Pat Ahern built a lasting, profitable business atop the ruins of six failures. Even then, Intergrowth only earned its first million dollars after seven years and a split from its predecessor, Junto.
For years, Pat tried making his businesses work. From reselling textbooks on Amazon to building a music platform to starting a full-service marketing agency, he learned where he struggled and excelled as an entrepreneur. Pat stockpiled these lessons until he met his soon-to-be cofounder, Dave Freund, at a digital marketing agency in 2016.
While swapping work stories after hours at the office, Pat and Dave realized they shared similar visions of digital marketing’s future. The pair wanted to trial their ideas at the agency, but their boss wasn’t open to suggestions from new hires.
“They’d been around for a decade and were a million-dollar business. So when two 20-somethings theorized on how to run their business, they said, ‘Hey, do your job. We’re doing just fine over here,’” Pat says.
But the ideas continued circulating until Pat and Dave quit the agency to start experimenting themselves. They built Junto, a specialist marketing agency, in late 2016. Pat wrote SEO content while Dave developed websites. The arrangement worked until the founders realized how disconnected they and their departments had become.
“Most days, I had very little understanding of what Dave was doing with the websites. And we saw the same thing on the content marketing side. He was very out of the loop,” Pat says. “Ultimately, we said, ‘Why don’t we separate this into different businesses?’”
In April 2021, Pat and Dave rebranded Junto into Intergrowth and Interweb, sister companies offering select, specialized marketing services. Under Intergrowth, Pat’s team of content marketers writes SEO articles and builds high-quality backlinks for clients. It also provides monthly analysis reports on keyword performance.
Since the split, Intergrowth has exploded with new clients and revenue. Customers love its specialized format and educational material about content marketing. But Pat’s success stems from several businesses gone wrong. And it began when Amazon banned him from selling.
Seventh Time’s the Charm
The summer after his sophomore year of high school, Pat dreamed of making a fortune reselling textbooks on Amazon. He spent finals week dumpster-diving for barely-used textbooks instead of studying, building up an “inventory” to sell online.
But Pat’s customers didn’t appreciate the quality of these salvaged textbooks. Enough complaints built up to put Pat out of business and leave him with $500 to show for it. It was “huge money” to a teenager at the time, but he learned a valuable lesson about customer service in the process.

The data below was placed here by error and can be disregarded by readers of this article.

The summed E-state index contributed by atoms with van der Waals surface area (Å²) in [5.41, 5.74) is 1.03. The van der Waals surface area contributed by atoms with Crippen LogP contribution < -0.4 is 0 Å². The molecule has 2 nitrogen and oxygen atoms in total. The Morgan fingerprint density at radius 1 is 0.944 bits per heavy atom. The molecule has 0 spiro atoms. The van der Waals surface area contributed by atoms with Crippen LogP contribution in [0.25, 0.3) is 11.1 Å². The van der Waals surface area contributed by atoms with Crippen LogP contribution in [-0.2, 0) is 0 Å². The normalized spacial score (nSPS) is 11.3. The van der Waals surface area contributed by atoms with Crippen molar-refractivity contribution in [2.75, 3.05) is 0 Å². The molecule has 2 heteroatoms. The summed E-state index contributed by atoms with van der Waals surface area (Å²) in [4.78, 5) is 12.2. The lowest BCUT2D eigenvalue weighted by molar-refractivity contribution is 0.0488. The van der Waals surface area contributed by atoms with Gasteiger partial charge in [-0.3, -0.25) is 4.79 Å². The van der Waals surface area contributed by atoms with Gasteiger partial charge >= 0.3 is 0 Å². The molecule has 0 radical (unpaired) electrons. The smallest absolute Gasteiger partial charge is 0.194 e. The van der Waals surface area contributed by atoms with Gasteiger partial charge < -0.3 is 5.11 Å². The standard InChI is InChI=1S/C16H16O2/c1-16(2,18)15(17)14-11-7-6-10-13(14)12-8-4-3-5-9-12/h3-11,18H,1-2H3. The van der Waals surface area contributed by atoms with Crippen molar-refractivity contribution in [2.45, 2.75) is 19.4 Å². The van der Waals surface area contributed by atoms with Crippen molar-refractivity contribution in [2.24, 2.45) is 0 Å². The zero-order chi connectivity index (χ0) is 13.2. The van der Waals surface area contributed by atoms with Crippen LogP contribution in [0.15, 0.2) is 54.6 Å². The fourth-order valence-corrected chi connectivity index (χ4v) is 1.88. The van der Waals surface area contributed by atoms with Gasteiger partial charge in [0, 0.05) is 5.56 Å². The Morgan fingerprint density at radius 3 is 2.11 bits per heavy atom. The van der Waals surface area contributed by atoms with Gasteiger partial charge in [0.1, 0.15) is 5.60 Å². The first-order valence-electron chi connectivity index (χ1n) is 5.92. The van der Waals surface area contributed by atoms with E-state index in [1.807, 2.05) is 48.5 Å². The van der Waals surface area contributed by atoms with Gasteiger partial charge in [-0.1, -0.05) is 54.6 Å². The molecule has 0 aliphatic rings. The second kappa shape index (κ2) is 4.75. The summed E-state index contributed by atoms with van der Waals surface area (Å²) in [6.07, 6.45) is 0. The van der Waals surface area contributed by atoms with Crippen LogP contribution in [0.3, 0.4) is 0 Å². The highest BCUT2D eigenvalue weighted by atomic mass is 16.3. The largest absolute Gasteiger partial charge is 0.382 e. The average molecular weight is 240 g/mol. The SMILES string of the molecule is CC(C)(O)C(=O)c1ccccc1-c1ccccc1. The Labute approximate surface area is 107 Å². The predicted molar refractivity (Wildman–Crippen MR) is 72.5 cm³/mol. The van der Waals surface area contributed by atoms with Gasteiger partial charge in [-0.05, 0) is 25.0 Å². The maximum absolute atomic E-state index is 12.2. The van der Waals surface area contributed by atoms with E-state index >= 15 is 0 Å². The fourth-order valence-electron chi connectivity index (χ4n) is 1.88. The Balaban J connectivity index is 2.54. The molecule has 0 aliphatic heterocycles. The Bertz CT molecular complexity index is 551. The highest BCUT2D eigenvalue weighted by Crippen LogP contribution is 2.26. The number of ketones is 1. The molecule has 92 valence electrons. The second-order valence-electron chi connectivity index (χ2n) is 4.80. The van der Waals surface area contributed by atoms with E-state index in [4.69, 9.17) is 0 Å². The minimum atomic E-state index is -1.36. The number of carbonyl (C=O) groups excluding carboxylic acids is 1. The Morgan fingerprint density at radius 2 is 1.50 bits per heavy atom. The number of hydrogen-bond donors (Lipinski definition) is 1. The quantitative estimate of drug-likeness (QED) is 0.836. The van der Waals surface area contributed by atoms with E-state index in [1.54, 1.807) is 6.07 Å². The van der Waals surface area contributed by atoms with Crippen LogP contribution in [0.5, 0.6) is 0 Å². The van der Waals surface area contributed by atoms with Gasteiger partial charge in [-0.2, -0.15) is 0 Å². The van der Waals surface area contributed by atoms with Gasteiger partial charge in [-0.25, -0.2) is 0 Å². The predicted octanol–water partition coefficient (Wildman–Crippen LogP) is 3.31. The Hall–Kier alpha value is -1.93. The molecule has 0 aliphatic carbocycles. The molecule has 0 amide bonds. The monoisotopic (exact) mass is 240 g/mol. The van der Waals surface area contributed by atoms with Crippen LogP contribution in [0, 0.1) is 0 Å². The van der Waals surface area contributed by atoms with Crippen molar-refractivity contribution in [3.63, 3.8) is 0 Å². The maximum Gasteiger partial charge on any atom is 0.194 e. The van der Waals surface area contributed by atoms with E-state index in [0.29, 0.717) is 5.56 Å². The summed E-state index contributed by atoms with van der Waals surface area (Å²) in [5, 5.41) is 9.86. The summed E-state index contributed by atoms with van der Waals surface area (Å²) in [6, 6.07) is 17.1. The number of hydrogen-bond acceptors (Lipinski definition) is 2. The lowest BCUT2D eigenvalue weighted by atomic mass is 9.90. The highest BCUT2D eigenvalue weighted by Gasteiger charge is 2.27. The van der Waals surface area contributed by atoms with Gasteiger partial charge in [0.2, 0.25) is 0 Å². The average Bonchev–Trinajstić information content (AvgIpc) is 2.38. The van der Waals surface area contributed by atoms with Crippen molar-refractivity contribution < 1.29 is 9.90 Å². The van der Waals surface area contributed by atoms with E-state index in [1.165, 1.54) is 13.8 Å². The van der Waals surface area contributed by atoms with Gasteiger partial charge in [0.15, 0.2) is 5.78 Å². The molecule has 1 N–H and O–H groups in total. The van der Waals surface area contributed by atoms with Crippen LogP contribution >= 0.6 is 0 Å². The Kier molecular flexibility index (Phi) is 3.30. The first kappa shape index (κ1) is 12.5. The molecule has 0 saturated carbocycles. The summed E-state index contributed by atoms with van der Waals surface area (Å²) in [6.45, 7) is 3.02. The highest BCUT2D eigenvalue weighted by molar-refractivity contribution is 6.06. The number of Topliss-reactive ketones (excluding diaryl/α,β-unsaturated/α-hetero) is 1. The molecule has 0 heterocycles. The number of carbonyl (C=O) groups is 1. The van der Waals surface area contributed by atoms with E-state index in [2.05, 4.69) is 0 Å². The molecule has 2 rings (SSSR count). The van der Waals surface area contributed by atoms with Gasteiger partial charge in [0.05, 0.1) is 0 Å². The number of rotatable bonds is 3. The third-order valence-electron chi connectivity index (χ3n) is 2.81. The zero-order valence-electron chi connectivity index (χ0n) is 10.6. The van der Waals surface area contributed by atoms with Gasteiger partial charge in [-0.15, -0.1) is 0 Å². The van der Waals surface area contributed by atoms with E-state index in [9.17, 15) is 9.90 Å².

“I realized I shouldn’t focus on the short-term sale but the long-term customer reviews,” Pat says. “I had to create a great product and satisfy customers.”
Pat believed his next product would wow consumers. For nine months, he built a music-themed social media platform where you could post about your favorite tracks and artists and chat with friends.
When the beta launched, he begged his friends and family to try it out. They did – but they quit the platform shortly afterward.
“They didn’t like it. And ignorant me at the time said, ‘Damn these friends, they’re letting me down. They’re not using this platform,’” Pat recalls. “A couple of weeks later, it hit me that maybe it’s not their fault. Maybe I didn’t build a great product.”
Once again, customer feedback showed Pat where he’d gone wrong with the business. He insisted on solving a problem that hadn’t existed.
“Launch a small version of whatever you’re working on before building the thing from scratch and hoping it’s something people want,” Pat says. “And ask for feedback the entire time. Have the humility to recognize that it’s not about you but the people who’re trying to use your product.”
Pat gave up his plans for a product-based business shortly after starting at Fordham University in 2011. Three more ventures flopped (two products and one service) before he cofounded a full-service marketing agency with two other founders.
Not every college student can balance a full-service marketing agency on top of business classes. But Pat threw himself into both. They said yes to every client, doing SEO to social media to copywriting ads.
Pat tied the agency to his identity. He would tell himself, “I’m a successful entrepreneur who started a great marketing agency and closed high-ticket deals,” even as the business struggled to survive.
As graduation neared, Pat recognized the business couldn’t pay his bills post-grad. He stepped away from it and returned home to live with his parents.
“Ego came back to bite me in the ass with that agency,” Pat says. “Having the benefit of hindsight, it was a great lesson in how toxic ego can be.”
The summer after graduating, Pat moved to Denver, Colorado, joining a local digital marketing agency as a content marketer. One year later, Pat met Dave, and the urge to build returned.
They shared the same goals and believed their complementary skill sets would lead to a successful marketing agency, so they quit their jobs and started Junto (now called Intergrowth).
Don’t Just Offer a Quality Service – Prove It